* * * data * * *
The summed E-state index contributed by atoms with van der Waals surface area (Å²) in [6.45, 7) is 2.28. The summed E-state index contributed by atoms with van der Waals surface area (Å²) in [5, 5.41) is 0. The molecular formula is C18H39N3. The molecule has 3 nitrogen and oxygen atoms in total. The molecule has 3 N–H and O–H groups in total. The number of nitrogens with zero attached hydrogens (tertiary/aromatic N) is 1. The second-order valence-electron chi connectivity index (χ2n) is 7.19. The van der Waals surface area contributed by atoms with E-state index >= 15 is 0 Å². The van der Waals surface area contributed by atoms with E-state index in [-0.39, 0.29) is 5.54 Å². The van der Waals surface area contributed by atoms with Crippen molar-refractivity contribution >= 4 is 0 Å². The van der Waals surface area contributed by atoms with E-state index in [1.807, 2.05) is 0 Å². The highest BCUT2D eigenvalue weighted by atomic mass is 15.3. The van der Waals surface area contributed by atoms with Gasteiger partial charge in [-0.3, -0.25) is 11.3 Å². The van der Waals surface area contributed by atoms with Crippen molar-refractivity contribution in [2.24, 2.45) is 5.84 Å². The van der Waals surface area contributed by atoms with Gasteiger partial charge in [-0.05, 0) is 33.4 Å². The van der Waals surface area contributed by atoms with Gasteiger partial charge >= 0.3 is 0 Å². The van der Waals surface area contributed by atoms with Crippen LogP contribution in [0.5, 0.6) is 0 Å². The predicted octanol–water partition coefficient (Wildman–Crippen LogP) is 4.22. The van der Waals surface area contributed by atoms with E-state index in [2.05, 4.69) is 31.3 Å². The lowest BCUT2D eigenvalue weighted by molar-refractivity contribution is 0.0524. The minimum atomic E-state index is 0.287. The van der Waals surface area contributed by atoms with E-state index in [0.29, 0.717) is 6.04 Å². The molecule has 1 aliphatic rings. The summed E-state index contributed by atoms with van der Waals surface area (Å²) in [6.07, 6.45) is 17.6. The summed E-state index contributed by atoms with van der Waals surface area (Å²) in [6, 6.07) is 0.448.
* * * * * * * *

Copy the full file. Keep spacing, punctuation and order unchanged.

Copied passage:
The summed E-state index contributed by atoms with van der Waals surface area (Å²) in [6.45, 7) is 2.28. The summed E-state index contributed by atoms with van der Waals surface area (Å²) in [5, 5.41) is 0. The molecular formula is C18H39N3. The molecule has 3 nitrogen and oxygen atoms in total. The molecule has 3 N–H and O–H groups in total. The number of nitrogens with zero attached hydrogens (tertiary/aromatic N) is 1. The second-order valence-electron chi connectivity index (χ2n) is 7.19. The van der Waals surface area contributed by atoms with E-state index >= 15 is 0 Å². The van der Waals surface area contributed by atoms with E-state index in [-0.39, 0.29) is 5.54 Å². The van der Waals surface area contributed by atoms with Crippen molar-refractivity contribution >= 4 is 0 Å². The van der Waals surface area contributed by atoms with E-state index in [1.807, 2.05) is 0 Å². The highest BCUT2D eigenvalue weighted by atomic mass is 15.3. The van der Waals surface area contributed by atoms with Gasteiger partial charge in [-0.3, -0.25) is 11.3 Å². The van der Waals surface area contributed by atoms with Crippen molar-refractivity contribution in [2.24, 2.45) is 5.84 Å². The van der Waals surface area contributed by atoms with Gasteiger partial charge in [-0.05, 0) is 33.4 Å². The van der Waals surface area contributed by atoms with Gasteiger partial charge >= 0.3 is 0 Å². The van der Waals surface area contributed by atoms with Crippen LogP contribution in [0.5, 0.6) is 0 Å². The predicted octanol–water partition coefficient (Wildman–Crippen LogP) is 4.22. The van der Waals surface area contributed by atoms with E-state index in [2.05, 4.69) is 31.3 Å². The lowest BCUT2D eigenvalue weighted by molar-refractivity contribution is 0.0524. The minimum atomic E-state index is 0.287. The van der Waals surface area contributed by atoms with E-state index in [0.29, 0.717) is 6.04 Å². The molecule has 1 aliphatic rings. The summed E-state index contributed by atoms with van der Waals surface area (Å²) in [6.07, 6.45) is 17.6. The summed E-state index contributed by atoms with van der Waals surface area (Å²) in [6, 6.07) is 0.448.